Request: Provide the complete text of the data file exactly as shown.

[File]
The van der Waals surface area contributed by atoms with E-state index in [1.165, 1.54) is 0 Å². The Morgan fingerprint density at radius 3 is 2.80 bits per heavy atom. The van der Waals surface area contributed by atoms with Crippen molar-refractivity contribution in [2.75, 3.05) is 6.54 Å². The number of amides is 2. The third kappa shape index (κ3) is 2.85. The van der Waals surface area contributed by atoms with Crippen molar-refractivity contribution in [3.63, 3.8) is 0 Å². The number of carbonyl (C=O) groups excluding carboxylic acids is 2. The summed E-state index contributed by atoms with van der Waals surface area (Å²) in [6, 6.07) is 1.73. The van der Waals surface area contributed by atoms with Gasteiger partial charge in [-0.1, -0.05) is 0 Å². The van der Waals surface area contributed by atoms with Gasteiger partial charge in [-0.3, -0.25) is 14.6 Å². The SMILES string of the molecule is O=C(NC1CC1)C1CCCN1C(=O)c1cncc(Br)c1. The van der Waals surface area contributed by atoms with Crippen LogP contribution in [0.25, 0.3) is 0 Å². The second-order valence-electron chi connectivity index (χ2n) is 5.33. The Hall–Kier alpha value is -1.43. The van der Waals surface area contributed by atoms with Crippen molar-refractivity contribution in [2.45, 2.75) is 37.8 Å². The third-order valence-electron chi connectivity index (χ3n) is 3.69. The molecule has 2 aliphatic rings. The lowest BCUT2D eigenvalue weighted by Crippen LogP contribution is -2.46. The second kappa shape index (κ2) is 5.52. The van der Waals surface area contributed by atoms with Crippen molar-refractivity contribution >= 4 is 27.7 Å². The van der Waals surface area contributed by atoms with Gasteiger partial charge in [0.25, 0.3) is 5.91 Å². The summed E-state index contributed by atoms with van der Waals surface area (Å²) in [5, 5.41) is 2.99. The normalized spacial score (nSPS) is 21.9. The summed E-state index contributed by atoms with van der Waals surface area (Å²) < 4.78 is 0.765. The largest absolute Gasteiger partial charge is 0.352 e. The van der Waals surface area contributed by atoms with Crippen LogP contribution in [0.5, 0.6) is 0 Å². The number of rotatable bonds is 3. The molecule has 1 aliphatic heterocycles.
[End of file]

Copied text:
The van der Waals surface area contributed by atoms with E-state index in [1.165, 1.54) is 0 Å². The Morgan fingerprint density at radius 3 is 2.80 bits per heavy atom. The van der Waals surface area contributed by atoms with Crippen molar-refractivity contribution in [2.75, 3.05) is 6.54 Å². The number of amides is 2. The third kappa shape index (κ3) is 2.85. The van der Waals surface area contributed by atoms with Crippen molar-refractivity contribution in [3.63, 3.8) is 0 Å². The number of carbonyl (C=O) groups excluding carboxylic acids is 2. The summed E-state index contributed by atoms with van der Waals surface area (Å²) in [6, 6.07) is 1.73. The van der Waals surface area contributed by atoms with Gasteiger partial charge in [-0.1, -0.05) is 0 Å². The van der Waals surface area contributed by atoms with Gasteiger partial charge in [-0.3, -0.25) is 14.6 Å². The SMILES string of the molecule is O=C(NC1CC1)C1CCCN1C(=O)c1cncc(Br)c1. The van der Waals surface area contributed by atoms with Crippen LogP contribution in [0.25, 0.3) is 0 Å². The second-order valence-electron chi connectivity index (χ2n) is 5.33. The Hall–Kier alpha value is -1.43. The van der Waals surface area contributed by atoms with Crippen molar-refractivity contribution in [2.45, 2.75) is 37.8 Å². The third-order valence-electron chi connectivity index (χ3n) is 3.69. The molecule has 2 aliphatic rings. The lowest BCUT2D eigenvalue weighted by Crippen LogP contribution is -2.46. The second kappa shape index (κ2) is 5.52. The van der Waals surface area contributed by atoms with Crippen molar-refractivity contribution >= 4 is 27.7 Å². The van der Waals surface area contributed by atoms with Gasteiger partial charge in [0.25, 0.3) is 5.91 Å². The summed E-state index contributed by atoms with van der Waals surface area (Å²) in [5, 5.41) is 2.99. The normalized spacial score (nSPS) is 21.9. The summed E-state index contributed by atoms with van der Waals surface area (Å²) < 4.78 is 0.765. The largest absolute Gasteiger partial charge is 0.352 e. The van der Waals surface area contributed by atoms with Crippen LogP contribution in [0.5, 0.6) is 0 Å². The number of rotatable bonds is 3. The molecule has 1 aliphatic heterocycles.